When a magazine asked me to review a new Indian restaurant in London, I jumped at the chance. What dissect a menu? Criticise the food? Scrutinise the ambience? For a fee?
Christmas has arrived early!
A blast of incense greeted us as we walked into the place. I spotted linen kurtas, banana leaves and stainless steel glasses. Momentarily distracted, I murmured “home” before hanging my coat and greeting Rosie.
As we pored over the menu, my husband ordered lemonade. The waiter said they didn’t have any. Okay, nimbu pani then. To which the waiter replied, you have to go to India for that. Funny he didn’t recommend we head to India for the food too.
We probably should have anyway. The Masala Dosa and Idiappam were tasty but stone cold. I was told I couldn’t have sambhar with the rice noodle cakes. And the feast, with two free glasses of tap water came to £15 ($30)! Rosie then declared she didn’t like the waiter’s vibe and we left without trialling the chocolate chilli and cardamom cake.
That would have made for a very short magazine review indeed.
Good food is better served simply with a smile. Like Peas Pulao. A restaurant staple in several guises – luminous yellow, golden brown, saffron spiked. But this simplest peas pulao recipe never fails me. And then of course, you can dress it up with other lovely ingredients.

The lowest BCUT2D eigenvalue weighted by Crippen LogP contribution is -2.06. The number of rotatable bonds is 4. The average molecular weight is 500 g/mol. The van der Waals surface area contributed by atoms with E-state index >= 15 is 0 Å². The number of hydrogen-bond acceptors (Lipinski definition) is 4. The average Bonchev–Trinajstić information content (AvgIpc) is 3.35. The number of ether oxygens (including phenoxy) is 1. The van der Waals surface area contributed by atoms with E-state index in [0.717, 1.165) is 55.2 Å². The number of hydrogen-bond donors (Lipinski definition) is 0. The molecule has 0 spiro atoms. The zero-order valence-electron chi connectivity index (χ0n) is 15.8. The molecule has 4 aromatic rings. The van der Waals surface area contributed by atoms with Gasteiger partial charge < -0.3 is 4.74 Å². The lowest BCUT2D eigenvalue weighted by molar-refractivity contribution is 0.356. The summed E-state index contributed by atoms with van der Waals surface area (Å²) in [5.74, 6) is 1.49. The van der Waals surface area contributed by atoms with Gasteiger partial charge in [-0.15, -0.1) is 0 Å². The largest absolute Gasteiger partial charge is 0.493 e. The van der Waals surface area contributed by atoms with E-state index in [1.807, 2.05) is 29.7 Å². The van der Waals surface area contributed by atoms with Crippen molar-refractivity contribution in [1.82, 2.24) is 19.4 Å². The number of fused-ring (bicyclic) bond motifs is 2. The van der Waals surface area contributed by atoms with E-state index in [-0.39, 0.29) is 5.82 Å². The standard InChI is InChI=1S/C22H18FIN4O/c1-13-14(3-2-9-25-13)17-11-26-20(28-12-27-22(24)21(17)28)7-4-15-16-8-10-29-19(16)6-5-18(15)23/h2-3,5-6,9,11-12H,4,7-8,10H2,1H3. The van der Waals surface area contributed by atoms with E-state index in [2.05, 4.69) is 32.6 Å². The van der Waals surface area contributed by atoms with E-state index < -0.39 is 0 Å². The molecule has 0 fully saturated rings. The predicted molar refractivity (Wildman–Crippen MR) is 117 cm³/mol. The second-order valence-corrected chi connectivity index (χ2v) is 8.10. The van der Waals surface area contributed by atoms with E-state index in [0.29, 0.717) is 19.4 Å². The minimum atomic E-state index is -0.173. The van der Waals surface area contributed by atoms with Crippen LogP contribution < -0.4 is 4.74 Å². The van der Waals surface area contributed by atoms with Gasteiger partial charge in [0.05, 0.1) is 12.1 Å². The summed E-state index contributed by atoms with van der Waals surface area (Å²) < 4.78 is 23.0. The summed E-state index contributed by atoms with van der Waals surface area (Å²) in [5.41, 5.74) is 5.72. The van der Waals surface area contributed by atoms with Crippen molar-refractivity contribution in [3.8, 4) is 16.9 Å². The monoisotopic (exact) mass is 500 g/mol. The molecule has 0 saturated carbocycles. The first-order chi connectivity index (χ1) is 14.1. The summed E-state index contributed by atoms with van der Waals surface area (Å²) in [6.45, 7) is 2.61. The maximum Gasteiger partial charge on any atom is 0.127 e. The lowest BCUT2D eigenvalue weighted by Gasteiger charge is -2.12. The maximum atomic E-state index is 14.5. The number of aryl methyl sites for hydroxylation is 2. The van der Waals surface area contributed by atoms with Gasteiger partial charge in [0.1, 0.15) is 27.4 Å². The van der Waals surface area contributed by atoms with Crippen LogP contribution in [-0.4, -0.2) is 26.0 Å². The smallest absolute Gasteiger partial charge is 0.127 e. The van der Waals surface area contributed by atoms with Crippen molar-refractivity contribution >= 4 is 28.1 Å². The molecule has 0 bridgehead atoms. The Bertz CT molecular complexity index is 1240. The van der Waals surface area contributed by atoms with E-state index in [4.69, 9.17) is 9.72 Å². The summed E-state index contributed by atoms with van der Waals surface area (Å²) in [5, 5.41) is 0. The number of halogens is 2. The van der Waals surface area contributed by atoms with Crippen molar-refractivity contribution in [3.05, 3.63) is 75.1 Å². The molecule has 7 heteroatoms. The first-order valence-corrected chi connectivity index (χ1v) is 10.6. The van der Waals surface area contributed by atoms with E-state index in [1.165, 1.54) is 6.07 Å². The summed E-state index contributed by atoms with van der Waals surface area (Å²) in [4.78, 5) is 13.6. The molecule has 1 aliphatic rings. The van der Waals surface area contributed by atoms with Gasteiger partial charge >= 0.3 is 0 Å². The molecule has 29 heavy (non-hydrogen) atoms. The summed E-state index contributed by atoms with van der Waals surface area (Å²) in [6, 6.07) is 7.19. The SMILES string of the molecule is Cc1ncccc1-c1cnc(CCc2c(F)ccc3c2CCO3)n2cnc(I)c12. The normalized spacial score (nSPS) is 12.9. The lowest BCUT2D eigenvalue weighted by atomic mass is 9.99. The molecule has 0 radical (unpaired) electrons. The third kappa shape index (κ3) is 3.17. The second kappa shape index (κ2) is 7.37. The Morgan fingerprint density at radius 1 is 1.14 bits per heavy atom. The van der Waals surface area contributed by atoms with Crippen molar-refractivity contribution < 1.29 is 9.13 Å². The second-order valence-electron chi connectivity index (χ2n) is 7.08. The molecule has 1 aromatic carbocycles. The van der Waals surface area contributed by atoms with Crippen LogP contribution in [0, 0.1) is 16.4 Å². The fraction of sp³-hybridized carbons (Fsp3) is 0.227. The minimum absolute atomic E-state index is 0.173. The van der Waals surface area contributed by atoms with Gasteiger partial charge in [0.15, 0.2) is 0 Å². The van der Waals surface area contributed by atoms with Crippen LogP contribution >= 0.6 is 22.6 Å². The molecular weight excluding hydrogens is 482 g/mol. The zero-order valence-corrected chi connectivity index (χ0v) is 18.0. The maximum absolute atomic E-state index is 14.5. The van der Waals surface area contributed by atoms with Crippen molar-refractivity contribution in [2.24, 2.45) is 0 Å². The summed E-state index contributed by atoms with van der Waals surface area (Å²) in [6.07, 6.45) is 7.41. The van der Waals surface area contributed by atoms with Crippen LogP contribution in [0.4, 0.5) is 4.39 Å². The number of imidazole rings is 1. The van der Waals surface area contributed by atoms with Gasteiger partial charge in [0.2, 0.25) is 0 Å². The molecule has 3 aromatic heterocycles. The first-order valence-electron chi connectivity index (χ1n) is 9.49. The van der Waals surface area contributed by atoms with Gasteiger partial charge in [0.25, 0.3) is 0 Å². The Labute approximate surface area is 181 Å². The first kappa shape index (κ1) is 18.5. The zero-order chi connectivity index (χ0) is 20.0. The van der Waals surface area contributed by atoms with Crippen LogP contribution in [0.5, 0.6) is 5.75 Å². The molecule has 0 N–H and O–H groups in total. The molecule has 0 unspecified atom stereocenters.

Measure the uncooked rice in a thick cup and then wash it thoroughly in cold water in a colander or sieve. In a large pot, bring the ghee to heat and when it’s hot add the whole spices and ginger.
As they start sizzling, stir in the peas for a minute and then the rice. Add salt to taste.
Stir the whole lot for another minute until the rice starts turning bright white. Now add in one and a half times as much boiling water as rice, measured in the same cup. Bring to a boil and then simmer covered until the rice is cooked and the water is all absorbed.
Serve hot with a thick curry or dal of your choice.